The process of explaining human behaviour, however, is a daunting exercise.
The broken window theory suggests that signs of disorderly and petty criminal behaviour trigger more disorderly and petty criminal behaviour, causing this behaviour to spread.
So if we focus on short-term fitness effects, the behaviour will seem altruistic; but if we focus on lifetime fitness, the behaviour will seem selfish—the animal's lifetime fitness would be reduced if it did not perform the behaviour.
“Mr Zuckerberg, I think you of all people can appreciate using a person’s past behaviour in order to determine, make decisions or predict people’s future behaviour, and in order for us to make decisions about Libra I think we need to kind of dig into your past behaviour and Facebook’s past behaviour with respect to our democracy.
There is evidence of conduct disorder in childhood and antisocial behaviour in…
This exploratory behaviour gradually becomes courtship and mating behaviour.
The aim of behaviour therapy, also known as behaviour modification, is therefore to change behaviour patterns.
Reinforcement encourages the repetition of a behaviour, or response, each time the stimulus that provoked the behaviour recurs.
This is the subject material of behaviour genetics, whose goal is to determine which genes control various aspects of behaviour in animals.
In general, attribution theory concerns how people make judgments about someone’s (or their own) behaviour—that is, the causes to which they attribute behaviour.
In 1963 the first scientific journal devoted to behaviour therapy (Behaviour Research and Therapy) began publication, and in 1966 the Association for Advancement of Behavior Therapy (AABT) was formed.
Mating behaviour in animals includes the signaling of intent to mate, the attraction of mates, courtship, copulation, postcopulatory behaviours that protect a male’s paternity, and parental behaviour.
In some cases in which norms and standards promote aggressive behaviour (e.g., soldiers dressed in uniform may trigger norms associated with fighting and aggression), aggression and antisocial behaviour may result.
With the more or less continuous shifts of values in any society, emerging values are first given group expression in collective behaviour; efforts to revitalize declining values also bring forth collective behaviour.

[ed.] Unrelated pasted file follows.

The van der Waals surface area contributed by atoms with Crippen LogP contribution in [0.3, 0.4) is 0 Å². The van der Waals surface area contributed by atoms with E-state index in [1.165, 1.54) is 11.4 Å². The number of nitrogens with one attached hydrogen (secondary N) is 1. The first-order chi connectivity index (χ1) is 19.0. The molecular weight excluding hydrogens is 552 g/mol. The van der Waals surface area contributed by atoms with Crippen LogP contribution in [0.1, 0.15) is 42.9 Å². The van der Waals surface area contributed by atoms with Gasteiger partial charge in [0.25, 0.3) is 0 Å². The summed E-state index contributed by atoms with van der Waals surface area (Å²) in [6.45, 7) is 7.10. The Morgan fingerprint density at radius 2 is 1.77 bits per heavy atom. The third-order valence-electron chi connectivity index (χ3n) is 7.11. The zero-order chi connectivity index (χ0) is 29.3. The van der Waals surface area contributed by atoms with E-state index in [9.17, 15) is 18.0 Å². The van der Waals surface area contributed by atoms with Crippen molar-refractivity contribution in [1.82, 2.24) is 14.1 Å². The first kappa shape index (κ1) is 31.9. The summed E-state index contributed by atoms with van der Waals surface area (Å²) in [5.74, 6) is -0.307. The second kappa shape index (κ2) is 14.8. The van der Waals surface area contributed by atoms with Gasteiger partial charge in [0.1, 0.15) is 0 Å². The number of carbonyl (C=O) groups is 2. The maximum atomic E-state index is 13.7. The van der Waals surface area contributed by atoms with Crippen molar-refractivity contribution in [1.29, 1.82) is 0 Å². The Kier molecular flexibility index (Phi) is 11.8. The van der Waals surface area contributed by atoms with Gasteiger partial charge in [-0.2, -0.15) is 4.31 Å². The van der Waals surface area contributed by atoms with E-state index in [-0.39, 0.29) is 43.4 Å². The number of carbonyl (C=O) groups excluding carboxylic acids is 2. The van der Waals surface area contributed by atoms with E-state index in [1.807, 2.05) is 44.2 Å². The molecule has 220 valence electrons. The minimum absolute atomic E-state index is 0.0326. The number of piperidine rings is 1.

Further, human behaviour is not fixed to the extent that animal behaviour is, partly because man rapidly evolves different patterns of behaviour in response to environmental factors, such as geography, climate, and contact with other social groups.
Within the context of collective behaviour, situational collective violence can be understood as spontaneous behaviour, and organized collective violence and institutional collective violence can be combined into the category of organized collective behaviour.
The social learning theory of Ronald Akers expanded behaviour theory to encompass ways in which behaviour is learned from contacts within the family and other intimate groups, from social contacts outside the family (particularly from peer groups), and from exposure to models of behaviour in the media, particularly television.
Collective behaviour resembles organized group behaviour in that it consists of people acting together; but it is more spontaneous—and consequently more volatile and less predictable—than is behaviour in groups that have well-established rules and traditions specifying their purposes, membership, leadership, and method of operation.
Although the bulk of Wilson’s book is not controversial, a final chapter attempting to understand the evolution of human social behaviour using adaptationist principles ignited such an intense debate that the very word sociobiology, until that time used synonymously with animal social behaviour, is now usually restricted to the application of such principles to human behaviour.
Proximate mechanisms are required to trigger the onset of a particular behaviour—such as sexual behaviour in rats (Rattus), the development of singing behaviour and song recognition in white-crowned sparrows (Zonotrichia leucophrys), the cessation of brood care and the onset of foraging behaviour in worker honeybees, and the development of bright plumage and sexual display in the superb fairy wren.
- the action or reaction of something (as a machine or substance) under specified circumstances
- (behavioral attributes) the way a person behaves toward other people
- (psychology) the aggregate of the responses or reactions or movements made by an organism in any situation
- manner of acting or controlling yourself
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Proximate mechanisms are required to trigger the onset of a particular behaviour—such as sexual behaviour in rats Rattus the development of singing behaviour and song recognition in white-crowned sparrows Zonotrichia leucophrys the cessation of brood care and the onset of foraging behaviour in worker honeybees and the development of bright plumage and sexual display in the superb fairy wren